Why do Copenhageners ride bicycles? The key reason, says Yale economist and best-selling author (“Irrational Exuberance”) Robert J. Shiller, is that Danes are idealists who resolved, after the oil crisis of the 1970s, “to make a personal commitment to ride bicycles rather than drive, out of moral principle, even if that was inconvenient for them.”
“The sight of so many others riding bikes motivated the city’s inhabitants and appears to have improved the moral atmosphere enough,” Shiller wrote in yesterday’s New York Times, that the share of working inhabitants of Copenhagen who bike has reached 50 percent.
In much the same way, Shiller argues, “asking people to volunteer to save our climate by taking many small, individual actions” may be a more effective way to bring down carbon emissions than trying to enact overarching national or global policies such as carbon emission caps or taxes.
Goodness. Rarely do smart people so badly mangle both the historical record and basic economics. I say “people” because Shiller attributes his column’s main points to a new book, “Climate Shock: The Economic Consequences of a Hotter Planet” by Gernot Wagner of the Environmental Defense Fund and Martin L. Weitzman, a Harvard economist. And I say “smart” because the three stand at the top of their profession. Shiller won the Economics Nobel in 2013, Weitzman is a leading light in the economics of climate change, and Wagner is highly regarded young economist.
But mangle they have (I haven’t seen the Wagner-Weitzman book but assume that Shiller represents it fairly).
Let’s start with the history, which is fairly well known to anyone versed in cycling advocacy, as I’ve been since the 1980s, when I spearheaded the revival of New York City’s bike-advocacy group Transportation Alternatives (as recounted here.) Copenhagen’s 40-year bicycle upsurge, and indeed much of the uptake of cycling across Denmark, Germany and the Netherlands, came about not through mass idealism but from deliberate public policies to help cities avoid the damages of pervasive automobile use while reducing oil dependence.
If idealism played a part at the outset it was a social idealism that instructed government to undertake integrated policies ― stiff gas taxes and car ownership fees; generously funded public transit; elimination of free curbside parking; provision of safe and abundant bicycle routes ― that enabled Copenhageners to do what they evidently desired all along: to use bikes safely and naturally.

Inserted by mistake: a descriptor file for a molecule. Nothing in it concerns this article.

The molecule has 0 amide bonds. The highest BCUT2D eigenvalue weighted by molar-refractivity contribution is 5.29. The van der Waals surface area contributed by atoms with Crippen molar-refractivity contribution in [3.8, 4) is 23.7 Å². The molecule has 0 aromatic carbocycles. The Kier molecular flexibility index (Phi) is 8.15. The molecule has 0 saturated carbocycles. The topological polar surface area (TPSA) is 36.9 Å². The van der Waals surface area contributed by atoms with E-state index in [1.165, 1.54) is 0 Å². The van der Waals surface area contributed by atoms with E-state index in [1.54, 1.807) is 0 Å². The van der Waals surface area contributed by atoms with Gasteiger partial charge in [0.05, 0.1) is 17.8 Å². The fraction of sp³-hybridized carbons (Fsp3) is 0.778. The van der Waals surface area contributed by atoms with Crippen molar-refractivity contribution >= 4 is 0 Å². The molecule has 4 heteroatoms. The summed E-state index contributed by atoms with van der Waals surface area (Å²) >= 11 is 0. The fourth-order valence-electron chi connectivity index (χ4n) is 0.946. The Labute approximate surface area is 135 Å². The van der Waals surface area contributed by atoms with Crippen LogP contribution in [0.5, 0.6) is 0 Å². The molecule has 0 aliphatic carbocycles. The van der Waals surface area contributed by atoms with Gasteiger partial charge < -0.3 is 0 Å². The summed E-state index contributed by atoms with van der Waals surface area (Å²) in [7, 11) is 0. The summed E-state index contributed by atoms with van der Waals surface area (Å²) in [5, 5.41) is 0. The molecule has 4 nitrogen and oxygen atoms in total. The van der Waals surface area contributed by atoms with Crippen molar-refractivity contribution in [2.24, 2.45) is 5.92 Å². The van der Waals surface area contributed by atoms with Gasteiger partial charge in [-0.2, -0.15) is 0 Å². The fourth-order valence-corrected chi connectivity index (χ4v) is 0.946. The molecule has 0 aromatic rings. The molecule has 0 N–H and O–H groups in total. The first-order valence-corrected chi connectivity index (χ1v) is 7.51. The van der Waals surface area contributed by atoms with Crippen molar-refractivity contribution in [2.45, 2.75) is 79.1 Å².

The telltale is in the graphic. Only one in eleven Copenhageners who cycle have environment and climate in mind. The majority do it because it’s faster than other ways to travel, and around a third of cyclists say they ride because it’s healthy, inexpensive and convenient ― belying Shiller’s meme of Danes idealistically choosing bikes despite their inconvenience vis-à-vis cars.
The mangling of economics, meanwhile, is baked into the very idea of “Putting Idealism to Work on Climate Change,” as Shiller titled his article. Expecting more than a small fraction of humanity to place ideals above convenience and economy has to qualify as magical thinking under current social and economic arrangements. Market failures simply won’t allow it. Unpriced externalities, whereby carbon emitters get to pollute for free, in effect make it expensive to move off fossil fuels. The prevalence of free riders, whereby your emissions reductions benefit me and every other person as much as yourself, is a further disincentive.
Shiller touched on externalities and free riders, but only in passing. Perhaps they didn’t fit his narrative centered on Wagner and Weitzman’s “Copenhagen Theory of Change, [by which] we should be asking people to volunteer to save our climate by taking many small, individual actions.”
One wonders if any of the three economists studied the actual evolution of cycling in Copenhagen before coining that term. Did they talk with Copenhagen officials, who might have cautioned them that the individual’s decision to cycle depends on social constructions such as elaborate and continuous bike lane networks, ample and convenient bike parking, and a traffic justice system that holds reckless drivers accountable, and who could have explained that bicycle infrastructure works best in conjunction with policies to raise the price of urban driving closer to its social cost? Did they learn that the citizenry has to clamor for these measures to neutralize the inevitable opposition from car-owners and auto interests?
Concerning climate, recognition appears to be growing, if slowly, that carbon pricing, ideally delivered through transparent and robustly rising carbon taxes, is essential to correct the market failures that Shiller mentioned. The individual actions Shiller touts are important. I practice them and I constantly beseech everyone around me to try and do the same. But even more important are collective policies, like carbon taxing, that can make those individual actions possible and natural. That’s the only way our and other societies will succeed at pushing out carbon-emitting fossil fuels in favor of renewable energy and efficient use.
Big thanks for assistance on this post to Jon Orcutt, who as senior policy advisor to DOT Commissioner Janette Sadik-Khan engineered the extraordinary expansion of NYC’s bicycle infrastructure during 2007-2014.